Sleep Blog

by Maureen Connor



As March 19th is World Sleep day, I thought it would be a great opportunity for me to pass on some of my knowledge and share a few tips to help with sleep.


For many years, in my capacity as a therapist, I have supported people who had difficulties with sleeping.


When looking at sleep, or the lack thereof, it is important to take the holistic approach and consider all aspects of your life and your daily routine which can affect how well you sleep at night.


Sleeping well directly affects your mental and physical health.  Lack of sleep can take a toll on your daytime energy levels, productivity and emotional balance.  Yet, a large percentage of people at some point during their life struggle to get the sleep they need.


Unhealthy daytime habits and lifestyle choices can lead to unsettled nights and can affect your mood, immune system, vitality, creativity and general wellbeing.


I wanted to share with you a few tips that can help you enjoy a better night’s sleep, which in turn will affect the way you feel during the day.


  • Tip 1 – Bedtime and Wake up routine – Try to go to sleep and wake up at the same time each day. This helps set your body’s internal clock and help with the quality of your sleep.  Choose a bedtime when you normally feel tired, so that when you go to bed, you are ready to sleep.  If you’re getting enough sleep, you should wake up naturally without an alarm.  If you need an alarm clock, you may need an earlier bedtime.
  • Tip 2 – Reduce your exposure to light before bed – Melatonin is a naturally occurring hormone controlled by light exposure that helps regulate your sleep-wake cycle. Your brain secretes more melatonin when it’s dark – making you sleepy – and less when it’s light – making you more alert.  During the day, expose yourself to as much light as possible, working in light spaces where possible and taking your lunch break outside, walk the dog, take short outside breaks.


As you are preparing to go to bed, reduce the contact with light by avoiding light from TV’s, computer screens and mobile devices as this light can supress the melatonin that is needed to get you off to sleep.  Ensure your sleeping area is dark and any backlights from devices etc are covered.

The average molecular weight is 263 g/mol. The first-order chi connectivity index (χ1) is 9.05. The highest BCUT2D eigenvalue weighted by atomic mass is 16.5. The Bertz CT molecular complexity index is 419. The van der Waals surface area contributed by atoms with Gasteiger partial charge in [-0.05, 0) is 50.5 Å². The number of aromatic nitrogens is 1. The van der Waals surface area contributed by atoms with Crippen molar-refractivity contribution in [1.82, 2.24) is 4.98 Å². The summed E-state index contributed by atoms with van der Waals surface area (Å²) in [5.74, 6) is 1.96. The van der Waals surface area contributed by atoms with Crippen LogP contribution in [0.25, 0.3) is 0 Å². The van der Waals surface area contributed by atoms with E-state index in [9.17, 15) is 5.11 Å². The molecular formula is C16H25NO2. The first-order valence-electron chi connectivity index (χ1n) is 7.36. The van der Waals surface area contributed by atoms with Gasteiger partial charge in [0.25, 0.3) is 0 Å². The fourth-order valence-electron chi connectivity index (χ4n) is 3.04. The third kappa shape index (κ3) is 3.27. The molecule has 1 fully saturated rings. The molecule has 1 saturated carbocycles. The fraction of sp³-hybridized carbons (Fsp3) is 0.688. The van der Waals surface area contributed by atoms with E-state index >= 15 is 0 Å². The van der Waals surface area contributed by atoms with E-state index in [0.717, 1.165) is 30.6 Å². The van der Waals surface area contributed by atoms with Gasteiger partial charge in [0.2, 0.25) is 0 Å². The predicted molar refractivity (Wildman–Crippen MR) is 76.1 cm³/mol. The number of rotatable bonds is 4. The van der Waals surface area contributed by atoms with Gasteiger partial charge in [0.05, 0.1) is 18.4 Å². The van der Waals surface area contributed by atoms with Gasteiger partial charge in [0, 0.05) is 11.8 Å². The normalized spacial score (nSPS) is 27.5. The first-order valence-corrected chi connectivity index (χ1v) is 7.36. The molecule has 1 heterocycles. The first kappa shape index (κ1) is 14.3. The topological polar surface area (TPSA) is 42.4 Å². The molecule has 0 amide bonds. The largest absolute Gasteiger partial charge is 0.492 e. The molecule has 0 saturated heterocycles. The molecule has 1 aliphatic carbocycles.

• Tip 3 – Exercise during the day – The more vigorously you exercise, the more powerful the sleep benefits. But even light exercise, such as walking for just 10 minutes improves sleep quality. If you are doing more vigorous exercise, make sure you do this earlier in the day or at least 3 hours before bedtime.  If you want to exercise later in the day, opt for lower impact such as Yoga or gentle stretching.


  • Tip 4 – What you eat and drink before bedtime – Both caffeine and nicotine are stimulants and can be responsible for troubled sleep patterns. Avoid these stimulants before your bedtime.  Instead, perhaps opt for herbal drinks such as chamomile tea.  Heavy meals near to your bedtime can also affect how you sleep, particularly with foods high in carbohydrates and sugar or spicy foods.  If you can, then bring forward your dinnertime, so your food has longer to settle before you go to bed. 


  • Tip 5 – Prepare your mind and body for sleep – Preparing for a good night’s sleep can start during the day. Certain rituals you do can tell your body and mind that it is winding down for sleep.  You may have a cut off time for watching television or using your devices and instead replace these with an audiobook, a book, or meditation – this will help to de-clutter your mind of thoughts and feelings that may affect your sleep.  Starting to gradually dim your lighting in your home by switching to ambient lighting and lighting candles can be beneficial.  Scent is also powerful when it comes to telling your brain it is time to relax and wind down, in particular those of essential oils, which also provide sleep benefits, such as lavender, chamomile, cedarwood and ylang ylang.  A warm bath with essential oils before bedtime can relax both your body and mind.  Also burning an aromatherapy candle or adding essential oils to an oil burner or room diffuser and spraying your pillow with an aromatherapy pillow spray or adding a few drops of lavender to your pillow.


Visualisation can also be very powerful in preparing for sleep.  By taking a few minutes each day to sit, close your eyes and imagine yourself in bed, looking and feeling relaxed and tired and having a restful night’s sleep and waking up the following morning feeling refreshed, you are subconsciously preparing your mind and body for this to happen.


I created the ‘Lullaby’ range to enhance relaxation and sleep.  This beautifully sweet, floral, blend contains roman chamomile and lavender, for their sedative properties, cedarwood which aids the release of serotonin and lemon helping to remove mental fatigue.  The lullaby blend is available in candles, wax melts, reed diffusers, essential oil and room and pillow spray.


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Thank you and good sleeping!